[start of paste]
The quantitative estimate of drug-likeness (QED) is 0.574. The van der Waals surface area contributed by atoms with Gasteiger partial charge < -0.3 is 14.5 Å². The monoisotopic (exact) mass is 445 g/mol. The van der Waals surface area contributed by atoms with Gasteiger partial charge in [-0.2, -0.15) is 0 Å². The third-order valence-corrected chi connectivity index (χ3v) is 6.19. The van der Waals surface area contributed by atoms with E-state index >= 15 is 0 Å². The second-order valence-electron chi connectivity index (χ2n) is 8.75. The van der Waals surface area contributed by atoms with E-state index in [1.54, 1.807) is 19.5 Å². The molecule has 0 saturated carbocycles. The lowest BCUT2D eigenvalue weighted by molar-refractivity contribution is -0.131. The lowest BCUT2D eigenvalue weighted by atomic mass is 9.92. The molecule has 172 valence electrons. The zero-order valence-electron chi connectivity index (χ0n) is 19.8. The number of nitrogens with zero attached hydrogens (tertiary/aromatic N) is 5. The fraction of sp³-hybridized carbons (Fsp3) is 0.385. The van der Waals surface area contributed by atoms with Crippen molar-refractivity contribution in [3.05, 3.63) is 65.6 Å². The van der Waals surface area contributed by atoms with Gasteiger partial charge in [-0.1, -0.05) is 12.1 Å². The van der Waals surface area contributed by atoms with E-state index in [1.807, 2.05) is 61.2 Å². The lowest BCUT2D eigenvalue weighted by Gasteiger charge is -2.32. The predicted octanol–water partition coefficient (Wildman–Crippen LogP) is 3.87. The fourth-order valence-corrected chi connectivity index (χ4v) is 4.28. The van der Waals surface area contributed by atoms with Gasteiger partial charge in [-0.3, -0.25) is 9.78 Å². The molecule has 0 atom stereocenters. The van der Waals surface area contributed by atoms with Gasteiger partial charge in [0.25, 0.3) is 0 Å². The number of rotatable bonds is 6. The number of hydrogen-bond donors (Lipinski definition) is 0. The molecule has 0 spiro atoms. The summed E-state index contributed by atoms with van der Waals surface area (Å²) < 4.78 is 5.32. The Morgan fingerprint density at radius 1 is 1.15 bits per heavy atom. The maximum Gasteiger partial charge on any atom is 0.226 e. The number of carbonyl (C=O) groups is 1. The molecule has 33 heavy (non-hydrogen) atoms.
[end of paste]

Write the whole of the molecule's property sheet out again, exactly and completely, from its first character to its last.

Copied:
The quantitative estimate of drug-likeness (QED) is 0.574. The van der Waals surface area contributed by atoms with Gasteiger partial charge < -0.3 is 14.5 Å². The monoisotopic (exact) mass is 445 g/mol. The van der Waals surface area contributed by atoms with Gasteiger partial charge in [-0.2, -0.15) is 0 Å². The third-order valence-corrected chi connectivity index (χ3v) is 6.19. The van der Waals surface area contributed by atoms with E-state index >= 15 is 0 Å². The second-order valence-electron chi connectivity index (χ2n) is 8.75. The van der Waals surface area contributed by atoms with E-state index in [1.54, 1.807) is 19.5 Å². The molecule has 0 saturated carbocycles. The lowest BCUT2D eigenvalue weighted by molar-refractivity contribution is -0.131. The lowest BCUT2D eigenvalue weighted by atomic mass is 9.92. The molecule has 172 valence electrons. The zero-order valence-electron chi connectivity index (χ0n) is 19.8. The number of nitrogens with zero attached hydrogens (tertiary/aromatic N) is 5. The fraction of sp³-hybridized carbons (Fsp3) is 0.385. The van der Waals surface area contributed by atoms with Crippen molar-refractivity contribution in [3.05, 3.63) is 65.6 Å². The van der Waals surface area contributed by atoms with Gasteiger partial charge in [-0.1, -0.05) is 12.1 Å². The van der Waals surface area contributed by atoms with E-state index in [1.807, 2.05) is 61.2 Å². The lowest BCUT2D eigenvalue weighted by Gasteiger charge is -2.32. The predicted octanol–water partition coefficient (Wildman–Crippen LogP) is 3.87. The fourth-order valence-corrected chi connectivity index (χ4v) is 4.28. The van der Waals surface area contributed by atoms with Gasteiger partial charge in [-0.3, -0.25) is 9.78 Å². The molecule has 0 atom stereocenters. The van der Waals surface area contributed by atoms with Gasteiger partial charge in [0.25, 0.3) is 0 Å². The number of rotatable bonds is 6. The number of hydrogen-bond donors (Lipinski definition) is 0. The molecule has 0 spiro atoms. The summed E-state index contributed by atoms with van der Waals surface area (Å²) < 4.78 is 5.32. The Morgan fingerprint density at radius 1 is 1.15 bits per heavy atom. The maximum Gasteiger partial charge on any atom is 0.226 e. The number of carbonyl (C=O) groups is 1. The molecule has 33 heavy (non-hydrogen) atoms.